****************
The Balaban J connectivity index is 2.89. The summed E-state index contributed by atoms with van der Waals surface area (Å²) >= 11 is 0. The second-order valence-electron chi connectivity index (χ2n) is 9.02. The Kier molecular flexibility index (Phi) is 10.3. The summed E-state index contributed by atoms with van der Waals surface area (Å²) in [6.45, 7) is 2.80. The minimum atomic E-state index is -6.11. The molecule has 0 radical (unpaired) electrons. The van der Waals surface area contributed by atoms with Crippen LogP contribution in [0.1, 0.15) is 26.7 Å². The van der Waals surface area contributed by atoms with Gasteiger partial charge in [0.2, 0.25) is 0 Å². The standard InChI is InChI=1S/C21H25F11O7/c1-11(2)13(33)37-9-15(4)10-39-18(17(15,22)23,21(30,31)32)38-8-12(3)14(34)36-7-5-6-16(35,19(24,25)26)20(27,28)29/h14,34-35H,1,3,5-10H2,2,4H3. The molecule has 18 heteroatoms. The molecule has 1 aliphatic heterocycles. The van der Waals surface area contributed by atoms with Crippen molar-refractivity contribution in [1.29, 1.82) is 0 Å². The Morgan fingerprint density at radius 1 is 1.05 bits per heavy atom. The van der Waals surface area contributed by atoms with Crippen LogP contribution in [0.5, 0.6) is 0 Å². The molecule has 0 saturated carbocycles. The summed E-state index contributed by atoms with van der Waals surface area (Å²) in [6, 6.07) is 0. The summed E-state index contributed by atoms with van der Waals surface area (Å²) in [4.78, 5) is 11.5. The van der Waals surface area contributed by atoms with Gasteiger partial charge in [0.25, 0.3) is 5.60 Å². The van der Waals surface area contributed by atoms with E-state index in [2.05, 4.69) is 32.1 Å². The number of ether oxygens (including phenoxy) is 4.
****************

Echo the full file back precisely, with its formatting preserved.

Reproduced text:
The Balaban J connectivity index is 2.89. The summed E-state index contributed by atoms with van der Waals surface area (Å²) >= 11 is 0. The second-order valence-electron chi connectivity index (χ2n) is 9.02. The Kier molecular flexibility index (Phi) is 10.3. The summed E-state index contributed by atoms with van der Waals surface area (Å²) in [6.45, 7) is 2.80. The minimum atomic E-state index is -6.11. The molecule has 0 radical (unpaired) electrons. The van der Waals surface area contributed by atoms with Crippen LogP contribution in [0.1, 0.15) is 26.7 Å². The van der Waals surface area contributed by atoms with Gasteiger partial charge in [0.2, 0.25) is 0 Å². The standard InChI is InChI=1S/C21H25F11O7/c1-11(2)13(33)37-9-15(4)10-39-18(17(15,22)23,21(30,31)32)38-8-12(3)14(34)36-7-5-6-16(35,19(24,25)26)20(27,28)29/h14,34-35H,1,3,5-10H2,2,4H3. The molecule has 18 heteroatoms. The molecule has 1 aliphatic heterocycles. The van der Waals surface area contributed by atoms with Crippen molar-refractivity contribution in [1.29, 1.82) is 0 Å². The Morgan fingerprint density at radius 1 is 1.05 bits per heavy atom. The van der Waals surface area contributed by atoms with Crippen LogP contribution in [0.5, 0.6) is 0 Å². The molecule has 0 saturated carbocycles. The summed E-state index contributed by atoms with van der Waals surface area (Å²) in [6, 6.07) is 0. The summed E-state index contributed by atoms with van der Waals surface area (Å²) in [4.78, 5) is 11.5. The van der Waals surface area contributed by atoms with Gasteiger partial charge in [0.25, 0.3) is 5.60 Å². The van der Waals surface area contributed by atoms with E-state index in [2.05, 4.69) is 32.1 Å². The number of ether oxygens (including phenoxy) is 4.